Home shop machinists know dust shields are important for keeping swarf out of expensive linear rails and ball screws. [Petteri Aimonen] demonstrates three inexpensive ways to DIY some bellows-style dust covers. Such things can of course be purchased, but they’re priced at a premium and not always available in the size one needs.
The first method is to fold a suitable flat plastic or paper sheet into a bellows pattern. This method is all about the fold pattern, and thankfully, there’s no need to reinvent the wheel. [Petteri] used a fellow enthusiast’s bellows folding pattern generator which is, believe it or not, itself inspired by a remarkably comprehensive US Patent Number 6,054,194.
The downside to this method is the thickness of the bellows when it is fully collapsed. The corners always contain the most material, because it is there that the material is folded upon itself, and this limits how close to the end of travel the CNC carriage can move with the bellows attached.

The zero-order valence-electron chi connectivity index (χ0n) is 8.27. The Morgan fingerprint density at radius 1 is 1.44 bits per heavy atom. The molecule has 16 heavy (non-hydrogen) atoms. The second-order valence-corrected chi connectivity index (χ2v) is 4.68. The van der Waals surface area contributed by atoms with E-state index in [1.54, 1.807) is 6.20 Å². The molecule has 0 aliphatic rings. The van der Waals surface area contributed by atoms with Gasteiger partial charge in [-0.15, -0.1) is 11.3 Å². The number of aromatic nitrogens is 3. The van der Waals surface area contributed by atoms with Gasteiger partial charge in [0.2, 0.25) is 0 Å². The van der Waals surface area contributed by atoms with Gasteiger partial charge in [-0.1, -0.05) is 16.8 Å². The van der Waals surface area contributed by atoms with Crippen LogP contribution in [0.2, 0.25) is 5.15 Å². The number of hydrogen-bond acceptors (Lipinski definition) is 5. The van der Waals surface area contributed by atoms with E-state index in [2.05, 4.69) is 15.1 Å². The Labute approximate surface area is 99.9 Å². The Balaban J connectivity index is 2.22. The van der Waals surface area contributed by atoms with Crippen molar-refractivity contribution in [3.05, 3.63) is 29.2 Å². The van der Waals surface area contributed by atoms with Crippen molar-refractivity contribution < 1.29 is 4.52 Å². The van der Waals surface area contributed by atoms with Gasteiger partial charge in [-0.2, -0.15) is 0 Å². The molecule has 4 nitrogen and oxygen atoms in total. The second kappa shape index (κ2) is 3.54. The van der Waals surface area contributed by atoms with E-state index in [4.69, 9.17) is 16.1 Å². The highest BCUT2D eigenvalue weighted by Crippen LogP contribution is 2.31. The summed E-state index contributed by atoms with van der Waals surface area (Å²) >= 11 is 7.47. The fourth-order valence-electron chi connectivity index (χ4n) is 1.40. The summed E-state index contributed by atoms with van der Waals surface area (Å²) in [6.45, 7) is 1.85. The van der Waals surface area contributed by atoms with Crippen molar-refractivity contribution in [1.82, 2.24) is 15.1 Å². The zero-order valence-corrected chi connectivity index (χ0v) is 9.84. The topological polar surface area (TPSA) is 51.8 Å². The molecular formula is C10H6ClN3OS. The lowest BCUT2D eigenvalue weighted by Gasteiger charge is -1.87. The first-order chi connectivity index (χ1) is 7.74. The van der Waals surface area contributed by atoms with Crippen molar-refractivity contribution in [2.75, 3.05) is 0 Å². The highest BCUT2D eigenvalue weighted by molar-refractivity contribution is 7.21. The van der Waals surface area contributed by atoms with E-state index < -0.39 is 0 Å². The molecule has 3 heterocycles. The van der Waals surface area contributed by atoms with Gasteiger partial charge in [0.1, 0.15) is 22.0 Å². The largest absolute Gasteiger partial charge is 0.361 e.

The second method is to cut a large number of C-shaped sections from fabric and sew them together to make bellows. This method collapses down well and holds its shape well, but the cutting and sewing it requires can be a barrier.
The final method — and the one [Petteri] found most useful — was to hack some IKEA window blinds. IKEA Schottis pleated blinds are inexpensive, with a slick finish on one side and polyester fabric. The polyester is perfect for gluing. By cutting the material at a 45-degree angle into three sections and gluing them into a U-shape, one can create a serviceable bellows-style cover for a minimum of work.
Any of the explored methods can do the job, but [Petteri] has formulas to determine the maximum extensions and folded thicknesses of each method just in case one would like to see for themselves before choosing. And if a bellows-style cover isn’t your cup of tea, check out this method for turning a plastic strip into a spring-like tube that does the same job.